Of course, the entire Alamo story was contrived by liars. We just prefer happy endings, which the real story was lacking. And then there's the whopper we tell our children to impress upon them the importance of telling the truth. I'm sure you know the one to which I refer. It involves a young future president owning up to chopping down a Cherry tree, which in fact, is not indigenous to the region, having been brought into the country by the Chinese over a hundred years after George Washington crossed the Potomac. It's a lie, and a rather dumb one at that. Teach your children well.

In retrospect we all know now that George W. Bush and his cronies lied to us about weapons of mass destruction in Iraq, but over ninety percent of us eagerly bought into those lies. Another Kool-aid, if you please. And then there's the ridiculous single bullet theory' which quite frankly, one would have to be unusually stupid to believe. No chance, no way, do not pass go. Talk about implausible explanations, this has got to be the granddaddy of them all. It relates to the assassination of US president John Kennedy. I'll leave it to you to read the report and do the math. One needn't use a calculator to realize it doesn't add up. Never did, never will.

So could the moon shots have been a lie as well? The accepted legal dictum refers to the establishment of reasonable doubt'. Having personally conducted a dauntingly thorough investigation into the matter, I can honestly say I have reasonable doubt. There are far too many questions and far too few plausible explanations to discount the possibility out of hand. If this were a trial, I could not in good conscience conclude the US had indeed landed on the moon. The evidence supporting such claims are becoming increasingly suspect, and NASA has done little to answer the tough questions.

Of course, the government stands by their story, but is it in fact, nothing more? How could NASA have orchestrated such an outlandish hoax? Perhaps only a handful of people know what actually did or did not happen. Perhaps the rest of us will never know. It has long been standard operational procedure for the US government to ridicule or marginalize dissenting opinion. Challenge the status quo and rest assured, you'll soon find yourself relegated to the ranks of the lunatic fringe.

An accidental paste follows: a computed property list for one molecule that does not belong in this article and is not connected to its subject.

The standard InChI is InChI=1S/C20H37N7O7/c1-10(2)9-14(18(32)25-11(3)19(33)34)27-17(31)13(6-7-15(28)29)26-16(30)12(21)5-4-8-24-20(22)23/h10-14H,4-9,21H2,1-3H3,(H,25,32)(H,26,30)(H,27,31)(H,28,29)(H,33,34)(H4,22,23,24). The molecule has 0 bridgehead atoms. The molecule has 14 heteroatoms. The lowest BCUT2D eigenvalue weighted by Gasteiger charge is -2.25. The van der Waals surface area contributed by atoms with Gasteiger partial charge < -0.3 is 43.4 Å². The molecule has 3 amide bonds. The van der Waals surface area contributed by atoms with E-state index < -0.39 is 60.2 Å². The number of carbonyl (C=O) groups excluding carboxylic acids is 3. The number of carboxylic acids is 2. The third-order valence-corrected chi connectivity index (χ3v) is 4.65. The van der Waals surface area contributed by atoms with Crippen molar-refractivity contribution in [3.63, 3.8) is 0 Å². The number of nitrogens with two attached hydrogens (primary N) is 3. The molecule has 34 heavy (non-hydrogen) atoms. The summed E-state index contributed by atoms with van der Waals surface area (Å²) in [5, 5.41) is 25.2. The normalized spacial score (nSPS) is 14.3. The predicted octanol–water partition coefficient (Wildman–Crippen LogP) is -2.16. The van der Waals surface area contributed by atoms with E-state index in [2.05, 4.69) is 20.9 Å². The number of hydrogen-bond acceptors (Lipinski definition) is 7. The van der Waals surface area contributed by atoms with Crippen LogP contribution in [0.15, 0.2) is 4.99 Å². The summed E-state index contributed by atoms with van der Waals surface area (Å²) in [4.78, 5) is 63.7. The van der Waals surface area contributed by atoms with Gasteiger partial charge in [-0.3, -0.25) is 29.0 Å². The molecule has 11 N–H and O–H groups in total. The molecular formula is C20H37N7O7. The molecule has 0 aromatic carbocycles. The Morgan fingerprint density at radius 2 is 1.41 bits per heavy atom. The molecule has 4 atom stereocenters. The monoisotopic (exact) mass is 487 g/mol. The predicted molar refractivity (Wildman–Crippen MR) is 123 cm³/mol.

So then, the answer my comrades, is simple. Just quietly drink your Kool-aid like good little boys and girls. All the world needs now is yet another crazed conspiracy nut. Oh, pardon me. I resemble that fella.

B. Thomas Cooper - Editor



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Tuesday, June 17, 2008

Tim Russert Dies at Age 58

B. Thomas Cooper - Editor





NBC News Washington Bureau Chief Tim Russert passed away suddenly, after suffering an apparent heart attack in Washington D.C. Mr. Russert, was indeed quite special. He will be greatly missed by many.

A journalist and a gentleman, the consummate professional, and an inspiration to his peers, Tim will be remembered most of all for being a family man. Tim was a venerable figure in the journalism profession. He loved his country, and he loved his job. His integrity can be matched by few.

Dr. Michael Neumann, an assistant to Mr. Russert reports that Russert collapsed while preparing for ‘Meet the Press’ which he moderated and has hosted since 1991. Resuscitation began immediately, but to no avail. Russert was taken to Sibley hospital, where he was pronounced dead. An autopsy later confirmed the cause of death.

Tim Russert had recently returned from vacationing in Italy with his family, following the graduation of his son Luke from Boston College. Russert, born in 1950, was raised in Buffalo, N.Y. where the flags were lowered to half mast in his honor. Russert had a unique gift for gleaning and retaining information, and clearly loved his work. He was driven by a yearning for the truth, a quest that set the tone throughout his life.

“If you could pass the Tim Russert test, you could do something in this field,” opined Howard Fineman, senior Washington correspondent for Newsweek magazine. Brian Williams, managing editor and anchor of “NBC Nightly News,” called Russert’s death a “staggering, overpowering and sudden loss.”

“Tim Russert was a friend to millions, respected, admired and loved” said an obviously shaken Barbara Walters, who stuttered as she struggled to rise above her grief. Russert was a tireless champion of journalism, and indeed, there are those who believe it was his ceaseless work ethic that brought about his early demise. He died in his element.

During ‘Meet the Press’ this last Sunday, an empty chair was placed at the moderators table. It was a sad, defining moment for the program that won’t be soon forgotten.

Tim’s love for politics has been described as infectious. He excelled at life and at his work. My heartfelt sympathy goes to his family and loved one’s. God bless you, Tim Russert, and Godspeed. May you look down upon us and be as pleased with us as we are with all the gifts you have left behind for others to enjoy.